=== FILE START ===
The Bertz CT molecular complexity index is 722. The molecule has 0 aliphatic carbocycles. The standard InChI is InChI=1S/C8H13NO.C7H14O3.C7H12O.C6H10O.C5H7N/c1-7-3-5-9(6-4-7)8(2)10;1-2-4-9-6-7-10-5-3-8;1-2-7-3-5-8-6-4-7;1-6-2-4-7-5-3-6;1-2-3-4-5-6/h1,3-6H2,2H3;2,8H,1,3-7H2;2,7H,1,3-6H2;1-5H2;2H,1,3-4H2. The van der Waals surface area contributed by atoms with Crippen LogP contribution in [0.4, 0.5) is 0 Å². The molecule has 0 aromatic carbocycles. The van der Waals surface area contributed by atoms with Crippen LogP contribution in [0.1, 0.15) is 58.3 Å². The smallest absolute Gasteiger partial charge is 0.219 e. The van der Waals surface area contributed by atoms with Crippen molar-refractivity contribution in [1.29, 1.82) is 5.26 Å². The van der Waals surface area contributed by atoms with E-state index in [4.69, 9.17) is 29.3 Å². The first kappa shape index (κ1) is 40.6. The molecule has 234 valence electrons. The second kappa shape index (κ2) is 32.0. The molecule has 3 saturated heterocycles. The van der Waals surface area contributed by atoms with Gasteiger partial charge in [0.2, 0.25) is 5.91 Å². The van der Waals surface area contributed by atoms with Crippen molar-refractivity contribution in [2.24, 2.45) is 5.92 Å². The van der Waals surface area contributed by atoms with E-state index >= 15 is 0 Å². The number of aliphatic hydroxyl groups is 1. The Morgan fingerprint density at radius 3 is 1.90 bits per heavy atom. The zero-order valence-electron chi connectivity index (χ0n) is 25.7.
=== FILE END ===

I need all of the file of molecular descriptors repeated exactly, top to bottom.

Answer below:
The Bertz CT molecular complexity index is 722. The molecule has 0 aliphatic carbocycles. The standard InChI is InChI=1S/C8H13NO.C7H14O3.C7H12O.C6H10O.C5H7N/c1-7-3-5-9(6-4-7)8(2)10;1-2-4-9-6-7-10-5-3-8;1-2-7-3-5-8-6-4-7;1-6-2-4-7-5-3-6;1-2-3-4-5-6/h1,3-6H2,2H3;2,8H,1,3-7H2;2,7H,1,3-6H2;1-5H2;2H,1,3-4H2. The van der Waals surface area contributed by atoms with Crippen LogP contribution in [0.4, 0.5) is 0 Å². The molecule has 0 aromatic carbocycles. The van der Waals surface area contributed by atoms with Crippen LogP contribution in [0.1, 0.15) is 58.3 Å². The smallest absolute Gasteiger partial charge is 0.219 e. The van der Waals surface area contributed by atoms with Crippen molar-refractivity contribution in [1.29, 1.82) is 5.26 Å². The van der Waals surface area contributed by atoms with E-state index in [4.69, 9.17) is 29.3 Å². The first kappa shape index (κ1) is 40.6. The molecule has 234 valence electrons. The second kappa shape index (κ2) is 32.0. The molecule has 3 saturated heterocycles. The van der Waals surface area contributed by atoms with Gasteiger partial charge in [0.2, 0.25) is 5.91 Å². The van der Waals surface area contributed by atoms with Crippen molar-refractivity contribution in [2.24, 2.45) is 5.92 Å². The van der Waals surface area contributed by atoms with E-state index >= 15 is 0 Å². The number of aliphatic hydroxyl groups is 1. The Morgan fingerprint density at radius 3 is 1.90 bits per heavy atom. The zero-order valence-electron chi connectivity index (χ0n) is 25.7.